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Making health information easier to understand

Breakthrough Leadership Award winner Daniela Friedman shepherds researchers in Office for the Study of Aging

daniela friedman stands outside a building

Daniela Friedman grew up watching her mother suffer with cancer and struggle to make sense of the complicated information she received about her diagnosis and treatment plan. Today, that experience drives Friedman’s efforts to improve how health information is communicated to older and diverse populations.

Opening doors. As co-director of the Arnold School’s Office for the Study of Aging from 2016 to 2022, Friedman increased the number of faculty and students engaged in aging research and established funding to support their work. She is also involved in grants that foster underrepresented and minority faculty scholarship on Alzheimer’s disease and related dementias.

Taking the lead. In addition to mentoring countless students and colleagues, she has published more than 200 manuscripts and served as principal investigator of nearly 30 grants. Since 2021, she has served as editor of the Journal of Women & Aging. She also chairs the Arnold School’s Department of Health Promotion, Education, and Behavior.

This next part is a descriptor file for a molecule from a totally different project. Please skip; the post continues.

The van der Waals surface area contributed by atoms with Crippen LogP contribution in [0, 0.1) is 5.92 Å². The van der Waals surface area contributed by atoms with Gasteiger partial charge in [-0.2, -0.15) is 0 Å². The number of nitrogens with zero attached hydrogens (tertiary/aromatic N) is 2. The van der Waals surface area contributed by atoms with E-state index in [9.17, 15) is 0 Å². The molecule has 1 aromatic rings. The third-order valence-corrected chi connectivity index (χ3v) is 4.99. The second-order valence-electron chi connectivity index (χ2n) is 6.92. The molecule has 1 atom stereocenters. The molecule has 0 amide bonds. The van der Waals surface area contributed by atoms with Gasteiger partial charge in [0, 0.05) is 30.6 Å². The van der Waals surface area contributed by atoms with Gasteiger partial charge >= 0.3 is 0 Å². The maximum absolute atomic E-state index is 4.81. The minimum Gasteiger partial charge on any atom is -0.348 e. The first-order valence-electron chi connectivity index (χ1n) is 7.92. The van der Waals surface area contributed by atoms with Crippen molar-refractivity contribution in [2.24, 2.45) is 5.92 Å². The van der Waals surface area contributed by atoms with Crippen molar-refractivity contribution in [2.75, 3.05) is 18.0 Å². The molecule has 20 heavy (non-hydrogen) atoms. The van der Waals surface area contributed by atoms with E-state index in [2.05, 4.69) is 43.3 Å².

Partnerships 360. At USC, she was part of the task force that launched a graduate-level health communication certificate and interdisciplinary research group with the College of Information and Communications. Beyond campus, her collaborative partners have included federally funded institutions, historically black colleges and universities, local and statewide agencies and faith-based organizations.

Messaging matters. South Carolina is ranked 37th in the nation for literacy. To help change that, Friedman is dedicated to improving messaging about cancer prevention and control and Alzheimer’s disease and cognitive decline. One of her findings could have big implications for health communications efforts worldwide: When it comes to brain disease, media coverage has not always kept pace with the growing scientific evidence regarding risk reduction behaviors.

“Our research on how to communicate about health needs to be shared beyond the journal publication. Plain language, culturally sensitive information available in multiple formats and co-created with our communities must get out to those who desperately need it. My genuine dedication to improving our communication is in honor of my mother. It’s why I chose this field and why I will keep doing this work — and mentoring others in this work — for years to come.”


Breakthrough Stars

The University of South Carolina’s 2023 Breakthrough Stars represent the very best among the ranks of the university’s assistant and associate professors. Their success will help propel the university for years to come.

Meet our Breakthrough Stars
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